The Drama Triangle: defines any conflictual situation to have victim, rescuer, persecutor. An oversimplification is to say a victim typically takes the “poor me!” stance, Rescuers are those who might choose to say “Let me help you!”, Persecutor adopts the “It’s all your fault!” stance.
Radical Candor: is the ability to Challenge Directly and show you Care Personally at the same time. “Radical Candor really just means saying what you think while also giving a damn about the person you’re saying it to”
Transactional Analysis: considers that we each have internal models of parents, children and also adults, and we play these roles with one another in our relationships. If we grow an appreciation in our daily conversations, meetings and conflicts what state we and others are in (parents, children, adults) we can begin to realise how to avoid or deal with conflict.
Van Velde explained that by rewiring how he dealt with his staff not meeting expectation, dealing with situations in such a way to offer his team the opportunity to realise their shortcomings themselves, providing opportunities to address their behaviour he was creating a positive environment in which his staff could grow.
Melissa Van Der Hecht’s presenting on “Why we need to be more open about diversity in tech”
Melissa Van Der Hecht’s presentation on “Why we need to be more open about diversity in tech” was a breath of fresh. I can never hear enough on this topic. I found her angle refreshing.
Rather than specifying diversity through gender, race, religion she saw diversity as that which makes us stand out, what makes us special. She talked about the fact that as a female in tech you have to work harder, a lot harder, to convince men you are worthy of respect and have your ideas recognised as having merit. Van Der Hecht said this is unrelenting. At best exhausting and worst leads to burnout, reporting those from minority groups suffer double burnout rates over those in the majority.
Van Der Hecht went on to explain that unconscious bias really hard to adjust. She spoke of the “Surgeon’s dilemma”, a test for unconscious bias and admitted she fell for this riddle. I compel you to take the test, how did you fare?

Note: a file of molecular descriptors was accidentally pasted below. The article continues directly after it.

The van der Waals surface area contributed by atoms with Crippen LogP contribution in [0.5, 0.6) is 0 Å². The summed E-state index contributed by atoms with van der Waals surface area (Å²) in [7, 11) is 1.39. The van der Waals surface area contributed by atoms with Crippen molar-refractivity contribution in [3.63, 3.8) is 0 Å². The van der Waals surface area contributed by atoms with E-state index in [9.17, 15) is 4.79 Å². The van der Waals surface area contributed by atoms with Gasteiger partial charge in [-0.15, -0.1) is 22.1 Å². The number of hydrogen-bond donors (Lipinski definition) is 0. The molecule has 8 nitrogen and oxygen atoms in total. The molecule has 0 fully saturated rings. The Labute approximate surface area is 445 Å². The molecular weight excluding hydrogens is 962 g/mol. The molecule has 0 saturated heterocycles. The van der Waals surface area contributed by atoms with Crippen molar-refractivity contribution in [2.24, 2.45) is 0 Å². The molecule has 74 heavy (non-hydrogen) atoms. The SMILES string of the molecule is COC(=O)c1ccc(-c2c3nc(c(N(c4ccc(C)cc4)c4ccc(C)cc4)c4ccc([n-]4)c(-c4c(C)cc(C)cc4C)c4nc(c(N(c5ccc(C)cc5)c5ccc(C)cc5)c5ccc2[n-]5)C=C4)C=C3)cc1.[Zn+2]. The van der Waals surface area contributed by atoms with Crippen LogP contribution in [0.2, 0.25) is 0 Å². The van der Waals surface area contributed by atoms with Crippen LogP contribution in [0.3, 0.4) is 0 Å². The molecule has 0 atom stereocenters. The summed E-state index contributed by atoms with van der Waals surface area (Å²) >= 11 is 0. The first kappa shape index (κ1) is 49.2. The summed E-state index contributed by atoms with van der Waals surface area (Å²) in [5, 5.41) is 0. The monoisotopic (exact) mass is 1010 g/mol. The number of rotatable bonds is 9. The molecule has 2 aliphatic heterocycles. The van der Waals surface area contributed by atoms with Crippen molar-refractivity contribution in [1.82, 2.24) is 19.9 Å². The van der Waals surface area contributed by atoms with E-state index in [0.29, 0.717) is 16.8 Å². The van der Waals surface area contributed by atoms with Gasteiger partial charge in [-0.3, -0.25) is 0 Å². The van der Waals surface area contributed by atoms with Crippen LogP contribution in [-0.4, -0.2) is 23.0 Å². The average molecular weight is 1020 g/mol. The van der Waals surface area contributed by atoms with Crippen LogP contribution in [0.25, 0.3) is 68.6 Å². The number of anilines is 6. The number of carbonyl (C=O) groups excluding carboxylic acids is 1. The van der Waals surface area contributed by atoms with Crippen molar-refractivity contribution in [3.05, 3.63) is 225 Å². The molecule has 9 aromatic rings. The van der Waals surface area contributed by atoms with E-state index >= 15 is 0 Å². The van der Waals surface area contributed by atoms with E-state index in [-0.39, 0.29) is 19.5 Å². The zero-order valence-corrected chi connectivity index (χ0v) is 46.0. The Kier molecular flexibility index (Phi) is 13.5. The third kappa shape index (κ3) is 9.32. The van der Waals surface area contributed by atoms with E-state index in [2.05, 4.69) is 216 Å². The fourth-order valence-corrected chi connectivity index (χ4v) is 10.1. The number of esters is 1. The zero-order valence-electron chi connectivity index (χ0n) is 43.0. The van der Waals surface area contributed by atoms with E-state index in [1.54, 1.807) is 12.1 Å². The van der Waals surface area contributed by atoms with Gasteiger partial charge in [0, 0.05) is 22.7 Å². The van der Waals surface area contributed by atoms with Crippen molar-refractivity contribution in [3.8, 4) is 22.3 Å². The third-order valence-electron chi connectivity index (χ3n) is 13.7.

Watch this short video, as a further example used in the presentation illustrating the point. For me, rather than despair, it actually gave hope that generations soon entering the workplace could bring a tidal wave of impressive minds.
Van Der Hecht highlighted that diverse teams are more productive, more innovative and creative. There is a strong correlation between diversity and increased innovation.
According to Forbes.com companies with more diverse teams reported 19% higher revenue due to innovation
I always remember Erynn Petersen, Executive Director of Outercurve an OSS foundation, speaking at DrupalCon Austin. She cited data showing that diversity leads to better performance in business. It’s hard to ignore these facts, unwise not to act upon the evidence.
I couldn’t help but notice while Melissa was speaking to an audience of ~100 people, only 3 were female, few of mixed race. True they were from across Europe, but the male dominance alone was striking. The Drupal is committed to diversity, during the weekend event it was striking to me how more diverse the attendee mix was. There is clearly a way to go in terms of fostering diversity in management, agency leadership. We should all consider how in our businesses we create cultures which foster diversity. We all have a lot to benefit from that.
I’ve strived in our business to create a culture which embraces all. It takes time and we are constantly learning, listening and evolving. These things don’t happen overnight and take commitment and a willingness to change.
We are fortunate in Drupal to have a vast community with many inspiring contributors from diverse backgrounds. Next time you are on Slack, at a meetup, DrupalCamp or Con why not take time out to open a conversation with someone quite different to you. It’s quite possible you’ll begin to realise being different is what makes them special. Thanks Melissa!